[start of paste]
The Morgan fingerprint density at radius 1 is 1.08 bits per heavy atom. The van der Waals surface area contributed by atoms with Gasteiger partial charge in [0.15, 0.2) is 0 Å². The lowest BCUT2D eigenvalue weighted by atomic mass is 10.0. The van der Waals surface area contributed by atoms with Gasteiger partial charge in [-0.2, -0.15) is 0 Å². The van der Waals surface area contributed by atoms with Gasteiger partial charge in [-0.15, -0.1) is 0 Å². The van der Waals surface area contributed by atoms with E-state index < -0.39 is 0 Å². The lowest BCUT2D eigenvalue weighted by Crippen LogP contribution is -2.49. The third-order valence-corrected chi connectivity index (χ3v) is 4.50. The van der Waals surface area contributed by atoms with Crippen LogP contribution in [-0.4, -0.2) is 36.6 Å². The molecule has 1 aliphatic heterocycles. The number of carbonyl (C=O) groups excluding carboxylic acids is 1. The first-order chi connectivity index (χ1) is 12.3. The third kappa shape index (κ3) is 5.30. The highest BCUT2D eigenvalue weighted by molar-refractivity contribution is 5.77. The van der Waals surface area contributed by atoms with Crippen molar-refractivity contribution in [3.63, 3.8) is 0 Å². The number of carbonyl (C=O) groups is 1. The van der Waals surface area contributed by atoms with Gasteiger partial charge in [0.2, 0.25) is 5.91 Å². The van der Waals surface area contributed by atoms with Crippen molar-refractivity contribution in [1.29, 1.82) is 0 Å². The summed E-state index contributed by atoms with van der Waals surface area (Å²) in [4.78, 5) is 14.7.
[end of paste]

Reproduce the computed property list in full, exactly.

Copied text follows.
The Morgan fingerprint density at radius 1 is 1.08 bits per heavy atom. The van der Waals surface area contributed by atoms with Gasteiger partial charge in [0.15, 0.2) is 0 Å². The lowest BCUT2D eigenvalue weighted by atomic mass is 10.0. The van der Waals surface area contributed by atoms with Gasteiger partial charge in [-0.2, -0.15) is 0 Å². The van der Waals surface area contributed by atoms with Gasteiger partial charge in [-0.15, -0.1) is 0 Å². The van der Waals surface area contributed by atoms with E-state index < -0.39 is 0 Å². The lowest BCUT2D eigenvalue weighted by Crippen LogP contribution is -2.49. The third-order valence-corrected chi connectivity index (χ3v) is 4.50. The van der Waals surface area contributed by atoms with Crippen LogP contribution in [-0.4, -0.2) is 36.6 Å². The molecule has 1 aliphatic heterocycles. The number of carbonyl (C=O) groups excluding carboxylic acids is 1. The first-order chi connectivity index (χ1) is 12.3. The third kappa shape index (κ3) is 5.30. The highest BCUT2D eigenvalue weighted by molar-refractivity contribution is 5.77. The van der Waals surface area contributed by atoms with Crippen molar-refractivity contribution in [3.63, 3.8) is 0 Å². The number of carbonyl (C=O) groups is 1. The van der Waals surface area contributed by atoms with Gasteiger partial charge in [0.2, 0.25) is 5.91 Å². The van der Waals surface area contributed by atoms with Crippen molar-refractivity contribution in [1.29, 1.82) is 0 Å². The summed E-state index contributed by atoms with van der Waals surface area (Å²) in [4.78, 5) is 14.7.